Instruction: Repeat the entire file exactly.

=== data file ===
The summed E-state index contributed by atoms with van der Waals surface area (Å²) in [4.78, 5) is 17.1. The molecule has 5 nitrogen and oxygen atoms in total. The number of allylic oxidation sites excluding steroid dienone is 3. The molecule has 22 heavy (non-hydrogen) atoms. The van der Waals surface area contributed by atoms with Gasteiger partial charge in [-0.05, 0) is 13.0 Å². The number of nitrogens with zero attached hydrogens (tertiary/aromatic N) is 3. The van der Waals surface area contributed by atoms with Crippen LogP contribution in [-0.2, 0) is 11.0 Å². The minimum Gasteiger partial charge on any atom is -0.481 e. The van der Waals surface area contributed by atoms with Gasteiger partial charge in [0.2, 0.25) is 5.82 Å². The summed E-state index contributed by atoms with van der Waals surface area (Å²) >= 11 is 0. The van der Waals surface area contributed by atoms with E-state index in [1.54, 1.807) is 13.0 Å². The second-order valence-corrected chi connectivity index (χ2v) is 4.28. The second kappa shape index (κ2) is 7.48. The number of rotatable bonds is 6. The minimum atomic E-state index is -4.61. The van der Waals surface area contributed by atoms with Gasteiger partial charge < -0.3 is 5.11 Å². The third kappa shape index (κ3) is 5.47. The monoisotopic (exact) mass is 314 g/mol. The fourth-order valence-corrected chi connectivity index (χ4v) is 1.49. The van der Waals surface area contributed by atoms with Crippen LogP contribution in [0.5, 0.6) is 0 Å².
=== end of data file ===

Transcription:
The summed E-state index contributed by atoms with van der Waals surface area (Å²) in [4.78, 5) is 17.1. The molecule has 5 nitrogen and oxygen atoms in total. The number of allylic oxidation sites excluding steroid dienone is 3. The molecule has 22 heavy (non-hydrogen) atoms. The van der Waals surface area contributed by atoms with Gasteiger partial charge in [-0.05, 0) is 13.0 Å². The number of nitrogens with zero attached hydrogens (tertiary/aromatic N) is 3. The van der Waals surface area contributed by atoms with Crippen LogP contribution in [-0.2, 0) is 11.0 Å². The minimum Gasteiger partial charge on any atom is -0.481 e. The van der Waals surface area contributed by atoms with Gasteiger partial charge in [0.2, 0.25) is 5.82 Å². The summed E-state index contributed by atoms with van der Waals surface area (Å²) >= 11 is 0. The van der Waals surface area contributed by atoms with E-state index in [1.54, 1.807) is 13.0 Å². The second-order valence-corrected chi connectivity index (χ2v) is 4.28. The second kappa shape index (κ2) is 7.48. The number of rotatable bonds is 6. The minimum atomic E-state index is -4.61. The van der Waals surface area contributed by atoms with Gasteiger partial charge < -0.3 is 5.11 Å². The third kappa shape index (κ3) is 5.47. The monoisotopic (exact) mass is 314 g/mol. The fourth-order valence-corrected chi connectivity index (χ4v) is 1.49. The van der Waals surface area contributed by atoms with Crippen LogP contribution in [0.5, 0.6) is 0 Å².